"Pilot error causes (ANA) airliner to flip, fly upside down"

https://www.seattletimes.com/life/travel/pilot-error-causes-airliner-to-flip-fly-upside-down/

Other than what was reported here?

The problem is that these incidents are largely self-reported. ANA covered up the incident above until the govt revealed it 3 weeks later. We can't trust them to tell us the full truth.

6 ( +6 / -0 )

Making sure pilots don't drink and fly seems like a no-brainer. I don't understand what you're complaining about

5 ( +6 / -1 )

They have nearly 70,000 employees between them, and 19 people caused problems. Think about that!

19 that we know of. It'd be 18 if not for a Heathrow bus driver. Let's return to how this was originally reported (Asahi):

The report said the 42-year-old co-pilot had a breath freshener spray among his belongings on the day he was to help navigate the flight from London's Heathrow Airport to Haneda Airport in Tokyo.

He was confirmed to have used the spray twice, once after a crew meeting at JAL's office at Heathrow and again after he boarded the aircraft, where he was ordered by a local security inspector to disembark for questioning by local police.

The co-pilot was found to be 10 times over the legal limit in Britain on Oct. 28 and was placed under arrest. The man took and passed an earlier in-house breathalyzer test by not blowing fully into the device.

However, the driver of the bus that drove the flight crew to their aircraft noticed the reek of alcohol on the co-pilot and contacted security officers.

In other words, someone clearly unfit for duty easily avoided JAL's lax rules, which indicates to me that he/his peers had routinely done so, no doubt for many years. In other words, there are probably 19 incidents per day, at Itami.

But you would sit here and tell us all that ZERO tolerance is the rule as you sip your martini looking through rose colored glasses right!

Actually it's craft beer and since I use public transit and spend my days attempting to teach undergraduates, my hangovers are unlikely to result in death (however bad their grammar). Listen, I've been flying ANA almost exclusively for many years and I'll continue to do so. But making light of criminal negligence just seems off the mark.

2 ( +4 / -2 )

Would you want to fly in a plane that didn't pass its pre-flight safety check? Or with a company that didn't have any regulations for checking all functions before flights? Pilots' bodies and health status are just as important!

"no need to check this plane, it was built by professionals who trained for years to do what they do" sounds ridiculous but that seems to be the attitude concerning pilots in these airlines.

That things were allowed to slide and cut corners is very disconcerting and begs the question, what other safety measures were staff and pilots willing to overlook?

3 ( +4 / -1 )

“Drink or Fly” posters?

2 ( +2 / -0 )

Are they sure they shouldn't form a panel first, to appoint a committee to discuss talking about it, first? This unusual step of nearly thinking about just doing seems a little fast for things here.

"The scandals could damage trust in Japan's air safety,"

Yup. It's not about the safety, it's about reputation and how others see Japan. It'll take two or three more Japanese pilots stopped abroad and making international news before they stop "eyeing" an inspection and actually do one. But then, as I said, they will have to discuss it first, then notify the Airlines a Week in advance.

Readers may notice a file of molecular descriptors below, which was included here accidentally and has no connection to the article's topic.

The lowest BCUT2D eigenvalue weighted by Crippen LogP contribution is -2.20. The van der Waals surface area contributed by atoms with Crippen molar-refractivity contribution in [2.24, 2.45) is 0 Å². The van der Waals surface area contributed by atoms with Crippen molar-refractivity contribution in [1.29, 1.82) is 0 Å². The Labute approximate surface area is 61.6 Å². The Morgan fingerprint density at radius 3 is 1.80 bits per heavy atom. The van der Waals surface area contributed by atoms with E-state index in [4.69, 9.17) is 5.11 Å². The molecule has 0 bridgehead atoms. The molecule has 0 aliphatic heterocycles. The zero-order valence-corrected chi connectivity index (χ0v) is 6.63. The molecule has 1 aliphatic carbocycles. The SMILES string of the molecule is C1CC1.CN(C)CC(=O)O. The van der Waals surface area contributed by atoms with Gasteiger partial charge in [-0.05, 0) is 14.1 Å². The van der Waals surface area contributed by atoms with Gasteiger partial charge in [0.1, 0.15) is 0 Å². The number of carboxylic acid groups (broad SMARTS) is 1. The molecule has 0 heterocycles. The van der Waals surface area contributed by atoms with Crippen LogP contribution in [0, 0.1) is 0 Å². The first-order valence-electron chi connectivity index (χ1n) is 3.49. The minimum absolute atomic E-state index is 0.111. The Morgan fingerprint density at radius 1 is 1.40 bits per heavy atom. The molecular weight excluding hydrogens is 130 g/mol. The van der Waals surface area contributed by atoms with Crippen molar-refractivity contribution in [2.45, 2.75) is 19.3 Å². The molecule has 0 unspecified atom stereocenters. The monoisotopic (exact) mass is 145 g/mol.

1 ( +2 / -1 )

I'd like to have all airlines show breathalyzer test results of cockpit crews on onboard movie screens before takeoff.

5 ( +5 / -0 )

Who's going to inspect the bureaucrats' drinking?

2 ( +2 / -0 )

Please at least make it sound like you're doing a sincere job & not some government agency trying to put a pacifier in our mouths.

3 ( +3 / -0 )

So, who will be first to be caught, a Japanese or foreign pilot?

4 ( +4 / -0 )

for all the truck accidents that occur on the highways here?

planes are far more complex than trucks, the recent LionAir crash shows that even the most experienced pilots can make mistakes, throw a good dose of alcohol into the mix and you've literally got 100s of peoples lives on the line.

2 ( +3 / -1 )

So, who will be first to be caught, a Japanese or foreign pilot?

who will be arrested or lose their job first, if any at all.

1 ( +2 / -1 )

I'd like to have all airlines show breathalyzer test results of cockpit crews on onboard movie screens before takeoff. thats actually an excellent idea, they should show the results for the last 6 months, this way passengers can know if theyre being flown by a consistant drinker or not. My opinion pilots should be treated like Olympic athletes , get caught with any banned drugs in your system and its an automatic ban or suspension.

1 ( +2 / -1 )

Pilots should have to pass a breathalyzer before being allowed on a plane. Zero tolerance.

6 ( +6 / -0 )

Just set it to autopilot

-2 ( +0 / -2 )

To make it easier and fully understandable there should be a world wide set limit and a set of standards that ALL airline and pilots should adear to when it comes to alcohol, this way there can be no confusion over different limits in different countries.

1 ( +1 / -0 )

"The scandals could damage trust in Japan's air safety," he said.

Opposed to the damaged motor industry, building construction and steel manufacturing scandals..

1 ( +1 / -0 )

The panel will discuss making alcohol tests mandatory and setting criteria for banning crew from boarding.

Okay, now what about during the flight? I wouldn't think it's beyond the realm of reason to assume that a more brazened pilot / flight attendant may get an occasional can of beer from the galley. Especially during one of those long transoceanic flights that lasts for hours on end.

0 ( +0 / -0 )